Conservative critics have disputed these findings, citing long-term studies measuring the impact of Head Start, a long-standing child-care program with uneven results. But Head Start has yielded inconsistent results because it mostly provides inexpensive babysitting, rather than high-quality education. The most exciting findings in the field suggest well-designed education for pre-kindergarten can have a transformative impact.
Heckman’s findings build on the still-nascent field of brain research, the conclusions of which have overturned long-settled assumptions. A person’s mental capacity, far from being fixed by nature, is deeply impressionable to its environment beginning at a very young age. American schooling traditionally begins at kindergarten, treating schooling in the years beforehand as mere babysitting. But these formative years, when the brain develops its eventual potential, may be more, not less, important. We have invested most heavily in the years with the least impact, and ignored the years with the most.
Bill Clinton’s presidency invested enormous hopes in worker retraining, which the 42nd president imagined would retool the industrial workforce for the mental rigors of the new economy. Yet job training never realized the potential its advocates imagined. Early childhood education has replaced worker retraining as liberalism’s human-capital strategy.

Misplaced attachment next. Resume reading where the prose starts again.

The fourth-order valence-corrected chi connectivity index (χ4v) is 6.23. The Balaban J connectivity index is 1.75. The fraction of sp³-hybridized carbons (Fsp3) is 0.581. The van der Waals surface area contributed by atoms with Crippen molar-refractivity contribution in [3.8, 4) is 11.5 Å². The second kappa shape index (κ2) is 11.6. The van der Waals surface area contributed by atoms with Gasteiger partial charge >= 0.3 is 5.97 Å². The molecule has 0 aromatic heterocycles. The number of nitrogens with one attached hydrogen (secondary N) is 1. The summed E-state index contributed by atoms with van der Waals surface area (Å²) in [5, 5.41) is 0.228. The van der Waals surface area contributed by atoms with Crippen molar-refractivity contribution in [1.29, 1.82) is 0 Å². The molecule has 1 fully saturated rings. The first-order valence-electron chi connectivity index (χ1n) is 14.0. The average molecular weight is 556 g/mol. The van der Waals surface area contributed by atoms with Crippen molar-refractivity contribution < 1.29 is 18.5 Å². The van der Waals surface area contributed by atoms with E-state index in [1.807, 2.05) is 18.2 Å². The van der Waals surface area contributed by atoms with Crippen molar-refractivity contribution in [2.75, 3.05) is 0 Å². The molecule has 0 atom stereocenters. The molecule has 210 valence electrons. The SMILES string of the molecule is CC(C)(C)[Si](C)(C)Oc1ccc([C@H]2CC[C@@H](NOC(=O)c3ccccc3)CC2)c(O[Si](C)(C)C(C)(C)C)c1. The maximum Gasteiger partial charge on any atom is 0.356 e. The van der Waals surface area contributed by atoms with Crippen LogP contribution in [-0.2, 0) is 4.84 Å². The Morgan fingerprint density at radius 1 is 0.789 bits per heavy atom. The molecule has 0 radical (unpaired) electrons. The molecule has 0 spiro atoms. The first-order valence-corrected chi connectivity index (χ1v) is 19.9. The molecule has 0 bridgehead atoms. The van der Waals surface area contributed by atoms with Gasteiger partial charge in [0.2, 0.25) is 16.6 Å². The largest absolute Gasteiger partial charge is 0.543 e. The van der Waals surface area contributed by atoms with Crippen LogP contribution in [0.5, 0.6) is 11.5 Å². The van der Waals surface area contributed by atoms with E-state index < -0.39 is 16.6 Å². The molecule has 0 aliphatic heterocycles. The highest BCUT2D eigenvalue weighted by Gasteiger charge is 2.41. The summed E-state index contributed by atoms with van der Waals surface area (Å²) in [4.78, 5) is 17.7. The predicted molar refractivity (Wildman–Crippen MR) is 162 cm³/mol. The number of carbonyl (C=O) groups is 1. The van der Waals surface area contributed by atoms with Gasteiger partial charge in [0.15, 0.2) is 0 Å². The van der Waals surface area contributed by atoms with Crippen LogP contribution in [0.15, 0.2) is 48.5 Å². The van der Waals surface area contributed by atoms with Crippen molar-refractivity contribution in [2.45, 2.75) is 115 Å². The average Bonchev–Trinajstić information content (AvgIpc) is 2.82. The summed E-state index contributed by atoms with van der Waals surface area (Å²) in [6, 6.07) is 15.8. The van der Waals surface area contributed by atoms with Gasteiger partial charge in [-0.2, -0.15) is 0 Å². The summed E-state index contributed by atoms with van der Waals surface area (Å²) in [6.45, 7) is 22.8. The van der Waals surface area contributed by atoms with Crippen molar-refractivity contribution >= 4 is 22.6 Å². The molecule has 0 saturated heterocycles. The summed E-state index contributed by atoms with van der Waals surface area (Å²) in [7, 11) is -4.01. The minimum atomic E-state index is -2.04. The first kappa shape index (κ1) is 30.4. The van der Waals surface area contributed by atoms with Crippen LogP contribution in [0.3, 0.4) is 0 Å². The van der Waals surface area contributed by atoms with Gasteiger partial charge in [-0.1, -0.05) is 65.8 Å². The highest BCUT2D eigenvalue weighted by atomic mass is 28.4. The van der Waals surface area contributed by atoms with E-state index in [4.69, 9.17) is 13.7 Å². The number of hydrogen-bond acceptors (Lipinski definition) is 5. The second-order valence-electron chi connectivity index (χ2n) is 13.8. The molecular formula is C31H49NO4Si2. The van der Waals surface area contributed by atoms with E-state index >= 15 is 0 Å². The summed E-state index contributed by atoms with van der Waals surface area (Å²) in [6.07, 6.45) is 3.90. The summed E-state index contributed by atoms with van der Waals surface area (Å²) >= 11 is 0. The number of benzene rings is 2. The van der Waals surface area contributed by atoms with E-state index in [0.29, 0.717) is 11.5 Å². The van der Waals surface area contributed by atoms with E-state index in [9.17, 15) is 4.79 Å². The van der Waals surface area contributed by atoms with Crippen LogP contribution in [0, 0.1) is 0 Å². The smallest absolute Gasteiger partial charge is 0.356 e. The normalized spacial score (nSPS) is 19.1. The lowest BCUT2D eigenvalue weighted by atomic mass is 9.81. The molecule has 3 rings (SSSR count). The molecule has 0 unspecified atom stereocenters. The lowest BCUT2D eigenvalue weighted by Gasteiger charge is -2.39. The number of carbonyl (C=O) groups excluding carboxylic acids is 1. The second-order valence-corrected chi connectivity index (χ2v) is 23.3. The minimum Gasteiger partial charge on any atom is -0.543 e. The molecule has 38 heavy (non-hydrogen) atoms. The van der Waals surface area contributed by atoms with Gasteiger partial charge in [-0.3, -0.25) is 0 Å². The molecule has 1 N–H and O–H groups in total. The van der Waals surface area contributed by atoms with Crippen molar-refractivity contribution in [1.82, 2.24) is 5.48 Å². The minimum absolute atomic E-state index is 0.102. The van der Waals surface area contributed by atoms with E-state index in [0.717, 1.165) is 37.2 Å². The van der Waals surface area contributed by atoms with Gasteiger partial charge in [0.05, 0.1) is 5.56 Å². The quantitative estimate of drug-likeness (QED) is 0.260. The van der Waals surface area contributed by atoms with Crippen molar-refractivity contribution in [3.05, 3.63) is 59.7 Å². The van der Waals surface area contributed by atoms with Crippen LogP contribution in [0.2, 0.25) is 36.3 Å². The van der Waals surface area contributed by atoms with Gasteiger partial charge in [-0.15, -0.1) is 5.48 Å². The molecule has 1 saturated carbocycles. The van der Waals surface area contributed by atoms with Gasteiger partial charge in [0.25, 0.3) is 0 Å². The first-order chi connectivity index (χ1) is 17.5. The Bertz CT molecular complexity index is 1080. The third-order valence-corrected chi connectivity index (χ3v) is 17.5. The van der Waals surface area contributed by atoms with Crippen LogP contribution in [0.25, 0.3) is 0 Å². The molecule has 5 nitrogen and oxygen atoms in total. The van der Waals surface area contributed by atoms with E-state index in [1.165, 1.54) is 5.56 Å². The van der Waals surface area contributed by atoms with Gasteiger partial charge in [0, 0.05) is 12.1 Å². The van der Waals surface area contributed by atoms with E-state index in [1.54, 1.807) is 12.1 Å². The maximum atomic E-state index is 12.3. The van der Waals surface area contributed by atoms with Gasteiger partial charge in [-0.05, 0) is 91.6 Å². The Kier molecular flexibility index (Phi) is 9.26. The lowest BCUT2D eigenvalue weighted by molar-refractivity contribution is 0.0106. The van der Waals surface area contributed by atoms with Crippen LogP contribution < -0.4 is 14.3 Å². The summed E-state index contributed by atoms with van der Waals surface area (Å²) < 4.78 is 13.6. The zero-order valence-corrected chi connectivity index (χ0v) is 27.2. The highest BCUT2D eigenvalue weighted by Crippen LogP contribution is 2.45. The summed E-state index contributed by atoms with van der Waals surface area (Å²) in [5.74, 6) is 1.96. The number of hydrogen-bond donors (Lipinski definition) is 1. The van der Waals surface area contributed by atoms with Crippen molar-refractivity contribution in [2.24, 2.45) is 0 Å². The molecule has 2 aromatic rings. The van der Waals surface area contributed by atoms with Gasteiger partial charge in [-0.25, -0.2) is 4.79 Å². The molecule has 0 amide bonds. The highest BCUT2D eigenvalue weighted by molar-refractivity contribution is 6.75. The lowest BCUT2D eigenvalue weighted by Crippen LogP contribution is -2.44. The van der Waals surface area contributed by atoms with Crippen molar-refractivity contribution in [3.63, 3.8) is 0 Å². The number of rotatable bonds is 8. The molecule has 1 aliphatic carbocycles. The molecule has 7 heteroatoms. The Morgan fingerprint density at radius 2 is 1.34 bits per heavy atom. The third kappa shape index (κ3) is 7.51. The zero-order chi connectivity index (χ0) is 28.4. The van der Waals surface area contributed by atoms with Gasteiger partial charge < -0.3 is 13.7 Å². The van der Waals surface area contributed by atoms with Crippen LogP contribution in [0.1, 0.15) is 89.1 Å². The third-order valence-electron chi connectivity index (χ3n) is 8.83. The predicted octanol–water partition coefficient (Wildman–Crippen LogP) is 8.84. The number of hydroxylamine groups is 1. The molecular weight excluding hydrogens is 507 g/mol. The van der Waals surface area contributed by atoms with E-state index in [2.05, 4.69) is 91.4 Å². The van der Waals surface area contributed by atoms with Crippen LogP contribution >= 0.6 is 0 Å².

When the next Clinton candidacy takes shape, some version of the idea Obama has embraced is likely to hold a place of prominence. Economist Heather Boushey, who has studied the connection between child care and economic opportunity for more than a decade, is the executive director at the Washington Center for Equitable Growth, a think tank started by John Podesta, who is now a senior Hillary Clinton advisor. These are the sorts of transmission channels that turn ideas into platforms.
In addition to its emerging status as party doctrine, early childhood education solves several of Hillary Clinton’s messaging problems at once. Affordable child care as a social issue appeals to the working poor all the way through to the upper middle class. It lends policy heft to her status as potentially the first female president in American history. And it would undergird a forward-looking economic program, simultaneously attacking the problem of stagnant opportunity for working parents and their children.
It took 65 years from the time Harry Truman proposed universal health care for Obama to sign a law actualizing his vision. Universal child care may not happen in the next presidential administration, which will begin with the same implacable Republican Congress that makes Obama’s proposal dead on arrival. But it will eventually happen, and probably in less time.
*This article appears in the February 9, 2015 issue of New York Magazine.